Probability of damaging thunderstorm winds or wind gusts of 50 knots or higher within 25 miles of a point. Hatched Area: 10% of greater probability of wind gusts 65 knots or greater within 25 miles of a point.
SPC AC 130600
Day 1 Convective Outlook
NWS Storm Prediction Center Norman OK
0100 AM CDT Sun May 13 2018
Valid 131200Z - 141200Z
...THERE IS A SLIGHT RISK OF SEVERE THUNDERSTORMS OVER A PORTION OF
THE SOUTHERN PLAINS AND THE MIDWEST...
A few strong to severe thunderstorms are possible today from parts
of the Midwest to the Mid Atlantic, the southern/central Plains, and
a portion of the Colorado Front Range into the Laramie Mountains
vicinity of Wyoming. Damaging wind and hail will be the primary
A synoptic blocking pattern will persist today with cutoff upper low
over the Great Basin and Intermountain West and a downstream upper
ridge over the Southeast States. At the surface a quasi-stationary
front will persist from eastern VA through the OH Valley and west
into KS where it will intersect a dryline extending south through
Richer low-level moisture with mid-upper 60s F surface dewpoints
will advect through the warm sector to the south of a
quasi-stationary front currently situated from the OH Valley through
northern MO. A warm elevated mixed layer will expand east above the
moistening warm sector and frontal zone contributing to very strong
instability (2000-3000 J/kg MUCAPE) and a strong cap. Shortwave
ridging and strong convective inhibition should limit thunderstorm
development over much of this region during the day. However
vorticity maximum currently approaching the southern Rockies will
crest upper ridge this evening and tonight which, along with a
strengthening low-level jet, should contribute to sufficient
isentropic ascent for storms to initiate along/north of the front.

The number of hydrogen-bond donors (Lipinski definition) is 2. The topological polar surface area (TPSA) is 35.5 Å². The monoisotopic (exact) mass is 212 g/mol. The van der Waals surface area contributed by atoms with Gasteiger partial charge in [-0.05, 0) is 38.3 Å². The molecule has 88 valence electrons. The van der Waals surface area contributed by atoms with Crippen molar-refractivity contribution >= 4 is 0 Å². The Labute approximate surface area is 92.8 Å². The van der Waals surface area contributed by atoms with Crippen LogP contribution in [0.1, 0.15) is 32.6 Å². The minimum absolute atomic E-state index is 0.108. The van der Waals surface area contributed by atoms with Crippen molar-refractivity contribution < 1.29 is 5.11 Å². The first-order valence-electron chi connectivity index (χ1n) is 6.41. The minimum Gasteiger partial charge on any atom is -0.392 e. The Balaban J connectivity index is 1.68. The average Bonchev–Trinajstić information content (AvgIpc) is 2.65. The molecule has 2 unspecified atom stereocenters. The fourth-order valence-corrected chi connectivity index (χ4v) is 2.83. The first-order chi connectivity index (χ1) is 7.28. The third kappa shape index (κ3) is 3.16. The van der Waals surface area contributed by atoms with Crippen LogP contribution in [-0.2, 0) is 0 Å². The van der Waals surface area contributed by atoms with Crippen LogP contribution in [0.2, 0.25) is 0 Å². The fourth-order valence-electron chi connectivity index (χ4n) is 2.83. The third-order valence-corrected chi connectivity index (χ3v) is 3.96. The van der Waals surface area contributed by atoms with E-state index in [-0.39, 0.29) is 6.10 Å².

Most CAM solutions suggest this activity will eventually grow
upscale, possibly becoming a forward propagating MCS. Initial threat
will be large hail across IA, but the threat for damaging wind may
increase as storms grow upscale from eastern IA into northern IL and
...Southern and central Plains...
Influx of richer low-level moisture beneath steep lapse rates
associated with a warm elevated mixed layer should result in strong
instability (2500-3000 J/kg MLCAPE) in the southern and central
Plains warm sector. Strong diabatic warming and dryline mixing
should eventually erode the cap, and storms are expected to initiate
from northwest TX into the TX Panhandle and eventually move east
into western OK during the evening. Despite weak vertical shear
(25-30 kt, 0-6km) The thermodynamic environment appears very
favorable for wet downbursts and large hail before activity weakens
later in the evening.
...Central Rockies region...
Storms should once again initiate in upslope flow regime where winds
aloft and vertical shear along southeast periphery of upper low will
be sufficient for a few rotating updrafts. MUCAPE from 500-800 J/kg
and 50+ kt effective shear will support a threat for supercells
capable of large hail. In addition, steep lapse rates and large
temperature-dewpoint spreads will promote a threat for downburst
winds. At this time, marginal instability could be a limiting factor
for a more robust severe threat, but an upgrade to slight risk might
be warranted in later updates.
...Central Appalachians to Middle Atlantic region...
Backdoor front has shunted warm sector south of the stronger winds
aloft. Most storms (modulated by vorticity maxima embedded within
the west-northwest flow regime) will remain confined to north of the
quasi-stationary front. However any storms developing near this
boundary may become capable of producing a few strong to damaging
wind gusts as the boundary layer destabilizes during the afternoon
and early evening.
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